The GREEN line shows that you would have almost doubled your money by avoiding the 10 WORST days in the market. So theoretically, you would have been best to get your crystal ball out and taken all of your money out of the market before those days, and then put your money back in straight away.  BUT - how are you going to know when that worst performing day is?  We can only know that information in hindsight.

The ORANGE line  then shows something even more interesting, if you had made a mistake and taken your money out in anticipation of the worst days, but ended up missing the 10 BEST days of investment, you would have had a total value of almost half that of the Green line.  That is, if you had left your money invested, through good and bad days.

As the creator of this chart notes:
"To make matters even more challenging, the biggest daily gains in the equity market are closely followed (or preceded) by the biggest daily losses. Large gains and losses tend to cluster. With the largest gains/losses in the past three decades clustering around the Asian Crisis/tech stumble, the GFC, The EU Sovereign Debt Crisis and during concerns around slowing China/Global growth. The increased volatility during these periods increases risk to the upside and the downside."

Patrick Hodgens - the creator goes on further with an interesting case study in market timing which we have shared below:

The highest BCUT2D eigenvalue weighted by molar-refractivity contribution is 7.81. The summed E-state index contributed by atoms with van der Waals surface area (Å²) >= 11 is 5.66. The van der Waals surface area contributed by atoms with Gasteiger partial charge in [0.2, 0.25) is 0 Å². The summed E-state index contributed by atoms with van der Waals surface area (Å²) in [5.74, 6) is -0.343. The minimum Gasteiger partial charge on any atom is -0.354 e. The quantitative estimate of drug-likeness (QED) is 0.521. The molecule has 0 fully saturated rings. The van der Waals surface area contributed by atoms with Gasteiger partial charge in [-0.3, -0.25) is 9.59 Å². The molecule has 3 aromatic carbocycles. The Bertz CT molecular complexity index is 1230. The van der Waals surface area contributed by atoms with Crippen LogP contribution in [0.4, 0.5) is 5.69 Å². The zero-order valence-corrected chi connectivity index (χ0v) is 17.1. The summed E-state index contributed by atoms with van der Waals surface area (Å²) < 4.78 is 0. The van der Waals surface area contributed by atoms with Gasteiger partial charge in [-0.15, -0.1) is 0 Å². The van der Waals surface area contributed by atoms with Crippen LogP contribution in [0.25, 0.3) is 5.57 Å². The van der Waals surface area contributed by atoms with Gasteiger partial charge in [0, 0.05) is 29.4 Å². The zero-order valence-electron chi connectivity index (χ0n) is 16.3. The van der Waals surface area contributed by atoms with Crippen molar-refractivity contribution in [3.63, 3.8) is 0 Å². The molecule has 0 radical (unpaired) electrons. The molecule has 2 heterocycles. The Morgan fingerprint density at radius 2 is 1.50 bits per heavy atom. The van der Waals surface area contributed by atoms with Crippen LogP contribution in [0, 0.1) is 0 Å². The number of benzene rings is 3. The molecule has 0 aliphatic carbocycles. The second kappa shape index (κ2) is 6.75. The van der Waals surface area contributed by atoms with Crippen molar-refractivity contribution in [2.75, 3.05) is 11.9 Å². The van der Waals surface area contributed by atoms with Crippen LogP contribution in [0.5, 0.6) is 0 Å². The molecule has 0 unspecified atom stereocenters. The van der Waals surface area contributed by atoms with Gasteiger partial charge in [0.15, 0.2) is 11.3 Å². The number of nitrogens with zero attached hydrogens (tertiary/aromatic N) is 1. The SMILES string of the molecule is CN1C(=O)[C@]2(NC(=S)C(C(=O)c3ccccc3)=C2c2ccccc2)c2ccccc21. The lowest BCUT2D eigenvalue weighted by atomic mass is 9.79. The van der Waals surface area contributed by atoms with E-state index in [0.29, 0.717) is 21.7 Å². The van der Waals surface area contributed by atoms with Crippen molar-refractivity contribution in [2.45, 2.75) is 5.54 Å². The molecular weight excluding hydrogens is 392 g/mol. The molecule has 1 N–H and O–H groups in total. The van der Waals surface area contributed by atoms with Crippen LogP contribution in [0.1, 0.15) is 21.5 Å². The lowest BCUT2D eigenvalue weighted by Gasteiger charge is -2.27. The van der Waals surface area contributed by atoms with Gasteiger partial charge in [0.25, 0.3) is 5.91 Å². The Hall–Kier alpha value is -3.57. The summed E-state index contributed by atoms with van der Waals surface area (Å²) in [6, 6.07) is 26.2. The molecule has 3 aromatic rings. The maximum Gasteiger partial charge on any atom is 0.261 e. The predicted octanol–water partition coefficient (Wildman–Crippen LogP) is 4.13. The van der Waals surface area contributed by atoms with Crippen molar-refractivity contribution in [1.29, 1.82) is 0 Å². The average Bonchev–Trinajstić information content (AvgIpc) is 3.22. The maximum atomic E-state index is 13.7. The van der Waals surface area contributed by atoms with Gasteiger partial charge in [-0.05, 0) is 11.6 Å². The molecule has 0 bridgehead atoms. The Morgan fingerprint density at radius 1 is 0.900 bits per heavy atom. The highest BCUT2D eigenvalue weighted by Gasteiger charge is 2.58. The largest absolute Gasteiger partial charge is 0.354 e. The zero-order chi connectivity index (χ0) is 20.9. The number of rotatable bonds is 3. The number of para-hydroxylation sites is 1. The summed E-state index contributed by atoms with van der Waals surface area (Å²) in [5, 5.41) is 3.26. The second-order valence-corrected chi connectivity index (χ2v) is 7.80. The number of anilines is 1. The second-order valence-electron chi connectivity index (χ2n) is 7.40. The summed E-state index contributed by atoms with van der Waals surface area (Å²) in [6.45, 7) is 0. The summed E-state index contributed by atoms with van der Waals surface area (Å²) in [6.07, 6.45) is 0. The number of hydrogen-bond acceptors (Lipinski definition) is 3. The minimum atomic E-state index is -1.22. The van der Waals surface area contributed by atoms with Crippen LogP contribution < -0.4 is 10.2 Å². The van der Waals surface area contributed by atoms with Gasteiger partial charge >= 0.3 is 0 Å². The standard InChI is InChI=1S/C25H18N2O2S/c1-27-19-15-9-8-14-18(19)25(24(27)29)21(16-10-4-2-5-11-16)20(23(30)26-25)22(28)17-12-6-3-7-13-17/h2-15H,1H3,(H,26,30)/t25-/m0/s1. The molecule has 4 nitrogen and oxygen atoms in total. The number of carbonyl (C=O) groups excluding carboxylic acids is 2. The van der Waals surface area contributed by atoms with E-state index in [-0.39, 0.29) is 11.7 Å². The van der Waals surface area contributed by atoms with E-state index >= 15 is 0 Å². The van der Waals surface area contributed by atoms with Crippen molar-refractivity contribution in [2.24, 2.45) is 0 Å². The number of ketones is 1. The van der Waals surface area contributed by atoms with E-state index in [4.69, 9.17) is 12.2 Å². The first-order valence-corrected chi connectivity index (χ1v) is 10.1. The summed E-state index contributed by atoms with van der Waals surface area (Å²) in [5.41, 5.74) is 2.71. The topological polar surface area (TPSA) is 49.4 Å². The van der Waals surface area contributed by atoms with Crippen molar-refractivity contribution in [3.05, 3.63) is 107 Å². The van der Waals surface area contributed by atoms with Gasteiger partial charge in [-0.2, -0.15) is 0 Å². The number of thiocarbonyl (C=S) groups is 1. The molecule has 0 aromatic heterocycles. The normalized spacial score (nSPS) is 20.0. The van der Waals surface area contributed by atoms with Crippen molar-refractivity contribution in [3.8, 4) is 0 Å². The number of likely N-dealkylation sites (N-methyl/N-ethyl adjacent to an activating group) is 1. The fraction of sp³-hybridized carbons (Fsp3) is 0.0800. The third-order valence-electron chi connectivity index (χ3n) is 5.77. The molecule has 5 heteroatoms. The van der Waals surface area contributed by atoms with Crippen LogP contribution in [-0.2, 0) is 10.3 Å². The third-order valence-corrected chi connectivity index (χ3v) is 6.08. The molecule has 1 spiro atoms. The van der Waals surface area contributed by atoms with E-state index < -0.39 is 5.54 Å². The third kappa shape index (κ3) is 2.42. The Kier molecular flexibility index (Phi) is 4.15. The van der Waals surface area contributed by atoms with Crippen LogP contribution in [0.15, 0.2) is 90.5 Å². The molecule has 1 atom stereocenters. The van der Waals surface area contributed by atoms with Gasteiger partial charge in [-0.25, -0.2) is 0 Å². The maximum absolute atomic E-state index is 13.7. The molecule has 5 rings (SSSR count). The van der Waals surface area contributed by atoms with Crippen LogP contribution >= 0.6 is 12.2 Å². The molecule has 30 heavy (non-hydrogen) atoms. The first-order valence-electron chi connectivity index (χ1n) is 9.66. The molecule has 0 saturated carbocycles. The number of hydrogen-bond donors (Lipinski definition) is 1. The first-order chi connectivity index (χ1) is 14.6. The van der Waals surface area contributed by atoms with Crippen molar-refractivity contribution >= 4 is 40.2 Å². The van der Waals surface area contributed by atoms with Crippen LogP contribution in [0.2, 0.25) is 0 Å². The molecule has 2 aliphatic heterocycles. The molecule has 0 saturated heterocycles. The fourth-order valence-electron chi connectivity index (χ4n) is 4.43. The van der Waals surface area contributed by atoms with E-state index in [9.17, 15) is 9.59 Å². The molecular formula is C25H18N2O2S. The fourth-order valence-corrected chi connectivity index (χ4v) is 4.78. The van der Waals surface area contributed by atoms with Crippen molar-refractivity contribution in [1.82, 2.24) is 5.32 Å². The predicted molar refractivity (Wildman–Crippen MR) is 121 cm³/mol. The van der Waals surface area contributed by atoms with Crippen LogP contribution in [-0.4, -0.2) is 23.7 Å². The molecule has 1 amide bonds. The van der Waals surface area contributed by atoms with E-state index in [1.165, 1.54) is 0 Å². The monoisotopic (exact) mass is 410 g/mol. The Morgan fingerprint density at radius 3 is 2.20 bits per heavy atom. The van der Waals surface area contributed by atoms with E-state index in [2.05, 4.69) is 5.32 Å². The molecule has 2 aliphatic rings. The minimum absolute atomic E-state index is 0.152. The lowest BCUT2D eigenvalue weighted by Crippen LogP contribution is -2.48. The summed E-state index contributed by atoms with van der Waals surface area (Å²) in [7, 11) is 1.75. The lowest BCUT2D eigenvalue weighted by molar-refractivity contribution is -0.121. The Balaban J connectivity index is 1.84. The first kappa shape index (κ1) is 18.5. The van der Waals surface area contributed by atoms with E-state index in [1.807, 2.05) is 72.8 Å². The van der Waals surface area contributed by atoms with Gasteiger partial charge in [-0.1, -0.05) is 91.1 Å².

Trumped’ timing: A case study in market timing
In August 2016, I reached out to 30 different professional investors, CEO’s and market experts to ask them two simple questions:

  1. Can Donald Trump win the US election?
  2. If he does win, what will the subsequent direction of the share market be?

80% of respondents told me that Hilary Clinton would win the 2016 election. It seems obvious with hindsight that wasn’t going to be the case. But at the time, this view was consistent with polling and betting markets which gave Clinton a 5 to 1 probability of becoming the next US President.


The answer to the second question was even further from the truth. 95% of respondents said that if Trump did win, equity markets would fall by 10% (on average). As the probability of Trump winning increased in the lead up to the election, equity markets started to fall. 

The first chart below highlights what happened when Trump was announced as US president in November 2016. Some of the most successful CEO’s and investors in the country got not only the result wrong, but the direction of the share market wrong too.


More recently in Q4 2018, inflation had reared its head and the risks of global trade wars escalated further. The market reacted swiftly, selling off global and Australian shares which fell over 10% during the quarter. 

However, on the back of no new news, the market direction changed on 23 December 2018. 

Urged on by a pivot in the US Fed policy toward an easing bias, the market subsequently increased by over 26% in the next 9 months – and has continued to rise to new heights today. As the second chart below shows, investors who moved into cash, had to move back into equities swiftly in order to capture the subsequent gains.